Academic journal article Bulletin of the World Health Organization

Global Public-Private Partnerships: Part I -- a New Development in Health?

Academic journal article Bulletin of the World Health Organization

Global Public-Private Partnerships: Part I -- a New Development in Health?

Article excerpt

Voir page 558 le resume en francais. En la pagina 559 figura un resumen en espanol.


The latter half of the 1990s witnessed a burgeoning number of initiatives involving collaboration between the corporate and public sectors with the purpose of overcoming market and public "failures" of international public health, using global public-private partnerships for health development. One example of such a partnership is provided by the International AIDS Vaccine Initiative, incorporating a range of public and private interests which have undertaken to share the risks, costs and benefits of research into an effective vaccine against human immunodeficiency virus (HIV). While such partnerships bring major resources into the international public health arena and have the potential to benefit large populations, they also blur the traditional distinctions between the public and private sector's aims and responsibilities.

This is the first of two articles in which we explore global public-private partnerships. In part I we review the concept of partnership and delineate what we mean by global public-private partnerships (GPPPs) for health development. We then turn to the context from which these partnerships are emerging, focusing particularly on changes confronting the United Nations and the corporate community during the 1990s. Part II, which is scheduled to appear in the next issue of the Bulletin, discusses a conceptual framework for understanding the different forms of global public-private partnership in the health sector, and explores the implications of GPPPs for the 21st century, looking at issues of governance and equity.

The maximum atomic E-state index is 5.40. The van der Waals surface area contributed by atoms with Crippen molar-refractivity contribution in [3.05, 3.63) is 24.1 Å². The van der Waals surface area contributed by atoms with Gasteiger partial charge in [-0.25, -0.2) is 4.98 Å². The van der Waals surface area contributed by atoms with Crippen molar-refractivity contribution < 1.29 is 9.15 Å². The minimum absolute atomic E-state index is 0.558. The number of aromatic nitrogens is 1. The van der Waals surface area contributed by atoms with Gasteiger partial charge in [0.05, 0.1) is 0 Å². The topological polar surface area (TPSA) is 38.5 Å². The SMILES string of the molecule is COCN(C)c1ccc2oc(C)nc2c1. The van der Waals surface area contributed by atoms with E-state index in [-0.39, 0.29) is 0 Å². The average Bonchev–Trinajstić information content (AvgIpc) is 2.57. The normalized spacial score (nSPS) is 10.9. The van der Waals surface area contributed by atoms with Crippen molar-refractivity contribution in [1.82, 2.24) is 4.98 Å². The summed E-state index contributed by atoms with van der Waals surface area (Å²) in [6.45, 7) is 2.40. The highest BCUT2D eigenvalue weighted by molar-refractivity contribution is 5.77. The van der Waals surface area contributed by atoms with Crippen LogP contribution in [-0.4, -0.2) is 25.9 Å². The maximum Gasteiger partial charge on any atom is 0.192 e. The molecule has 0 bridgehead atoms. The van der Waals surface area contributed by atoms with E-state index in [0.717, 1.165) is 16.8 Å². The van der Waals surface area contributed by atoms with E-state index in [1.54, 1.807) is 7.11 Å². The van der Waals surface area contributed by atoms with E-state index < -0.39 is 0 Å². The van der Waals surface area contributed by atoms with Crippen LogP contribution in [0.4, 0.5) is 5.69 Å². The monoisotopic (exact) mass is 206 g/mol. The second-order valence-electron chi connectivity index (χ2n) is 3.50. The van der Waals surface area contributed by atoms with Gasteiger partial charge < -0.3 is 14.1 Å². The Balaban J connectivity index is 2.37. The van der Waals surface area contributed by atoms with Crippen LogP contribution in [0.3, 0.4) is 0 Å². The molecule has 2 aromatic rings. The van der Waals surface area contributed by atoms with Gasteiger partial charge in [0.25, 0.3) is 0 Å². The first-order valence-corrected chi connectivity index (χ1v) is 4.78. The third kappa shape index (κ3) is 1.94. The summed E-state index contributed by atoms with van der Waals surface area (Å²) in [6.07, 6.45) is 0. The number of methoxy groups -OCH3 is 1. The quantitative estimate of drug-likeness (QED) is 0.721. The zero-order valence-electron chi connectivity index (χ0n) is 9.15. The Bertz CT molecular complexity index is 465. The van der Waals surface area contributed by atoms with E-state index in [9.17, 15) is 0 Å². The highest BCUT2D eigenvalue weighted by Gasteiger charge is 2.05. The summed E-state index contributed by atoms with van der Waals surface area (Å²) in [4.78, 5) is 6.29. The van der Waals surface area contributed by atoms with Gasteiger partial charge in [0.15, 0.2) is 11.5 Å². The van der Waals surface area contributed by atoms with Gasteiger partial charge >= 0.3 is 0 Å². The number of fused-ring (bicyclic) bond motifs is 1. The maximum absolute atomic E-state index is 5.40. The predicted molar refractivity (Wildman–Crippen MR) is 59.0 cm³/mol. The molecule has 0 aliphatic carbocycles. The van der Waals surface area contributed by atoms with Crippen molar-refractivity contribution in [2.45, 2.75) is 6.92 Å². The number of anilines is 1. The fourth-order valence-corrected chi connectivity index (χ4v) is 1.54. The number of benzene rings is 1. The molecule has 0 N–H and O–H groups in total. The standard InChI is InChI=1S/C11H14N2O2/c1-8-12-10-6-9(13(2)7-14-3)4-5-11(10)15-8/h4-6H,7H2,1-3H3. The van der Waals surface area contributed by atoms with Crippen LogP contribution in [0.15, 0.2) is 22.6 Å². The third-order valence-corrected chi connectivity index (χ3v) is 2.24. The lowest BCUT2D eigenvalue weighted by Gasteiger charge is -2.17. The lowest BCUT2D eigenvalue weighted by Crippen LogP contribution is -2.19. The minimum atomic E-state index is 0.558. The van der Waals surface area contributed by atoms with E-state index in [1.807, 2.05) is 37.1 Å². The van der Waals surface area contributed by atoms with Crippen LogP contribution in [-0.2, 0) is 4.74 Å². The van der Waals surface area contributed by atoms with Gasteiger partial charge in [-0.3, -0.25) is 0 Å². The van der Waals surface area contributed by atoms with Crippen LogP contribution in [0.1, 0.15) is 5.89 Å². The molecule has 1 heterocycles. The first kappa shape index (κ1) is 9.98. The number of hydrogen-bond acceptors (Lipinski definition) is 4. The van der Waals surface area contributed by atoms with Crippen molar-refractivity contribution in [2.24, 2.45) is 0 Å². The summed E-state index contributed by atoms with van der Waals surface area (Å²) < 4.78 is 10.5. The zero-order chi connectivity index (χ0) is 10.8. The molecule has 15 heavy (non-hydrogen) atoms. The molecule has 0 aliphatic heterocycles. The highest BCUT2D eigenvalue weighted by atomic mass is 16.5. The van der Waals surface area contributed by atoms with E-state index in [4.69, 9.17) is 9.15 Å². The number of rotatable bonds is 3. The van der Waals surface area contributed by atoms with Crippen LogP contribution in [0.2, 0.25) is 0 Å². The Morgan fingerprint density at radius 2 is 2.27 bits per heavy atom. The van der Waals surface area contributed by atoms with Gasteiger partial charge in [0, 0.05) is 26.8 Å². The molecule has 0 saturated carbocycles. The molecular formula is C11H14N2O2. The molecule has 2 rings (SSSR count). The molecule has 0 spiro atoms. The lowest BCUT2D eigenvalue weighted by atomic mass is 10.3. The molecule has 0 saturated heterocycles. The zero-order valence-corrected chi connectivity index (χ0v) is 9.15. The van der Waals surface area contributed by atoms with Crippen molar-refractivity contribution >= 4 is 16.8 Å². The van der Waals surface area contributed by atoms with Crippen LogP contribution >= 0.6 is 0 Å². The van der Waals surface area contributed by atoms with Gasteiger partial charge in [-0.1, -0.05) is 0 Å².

What are GPPPs for health development?

The notion of partnerships for development cooperation is not new. As early as 1969, the Pearson Commission on International Development considered the nature of partnership between donors and recipient countries. The Commission suggested that the formation of a partnership requires the specification of reciprocal rights and obligations, and the establishment of clear objectives that are beneficial to both parties (1). Subsequently, numerous definitions have been proposed to characterize what partnership means, focusing on objectives, responsibilities and gains. The essence of partnership is "a relationship based upon agreement, reflecting mutual responsibilities in furtherance of shared interests" (2). In the health sector, WHO describes partnership as a means to "bring together a set of actors for the common goal of improving the health of populations based on mutually agreed roles and principles" (3). In this definition, agreement on key principles is thought to be crucial, as well as the maintenance of a balance of power between the parties, to enable each to retain its core values and identities. WHO proposes that these core ethical principles should include the following: beneficence (should lead to public health gain); non-maleficence (must not lead to ill-health); autonomy (should not undermine each partner's autonomy); and equity (benefits should be distributed to those most in need) (4).

Some definitions add an operational element by envisioning a partnership as "a collaborative relationship between entities to work toward shared objectives through a mutually agreed division of labour" (5). This type of partnership may also include "a mechanism to assess success and make adjustments" (5); or "an agreement to work together to fulfil an obligation or undertake a specific task by committing resources and sharing the risks as well as the benefits" (6).

However, although partnership is often defined as having some or all of the above features, the term suffers from a lack of specificity. Although donor-recipient relations remain the dominant partnership focus, for many aid agencies the basis of these relations has today moved away from geopolitical or historical relations towards more selective recipient-partner commitments, longer time horizons, responsiveness to recipient priorities and equality, as expressed through sector-wide approaches (5, 7, 8). …

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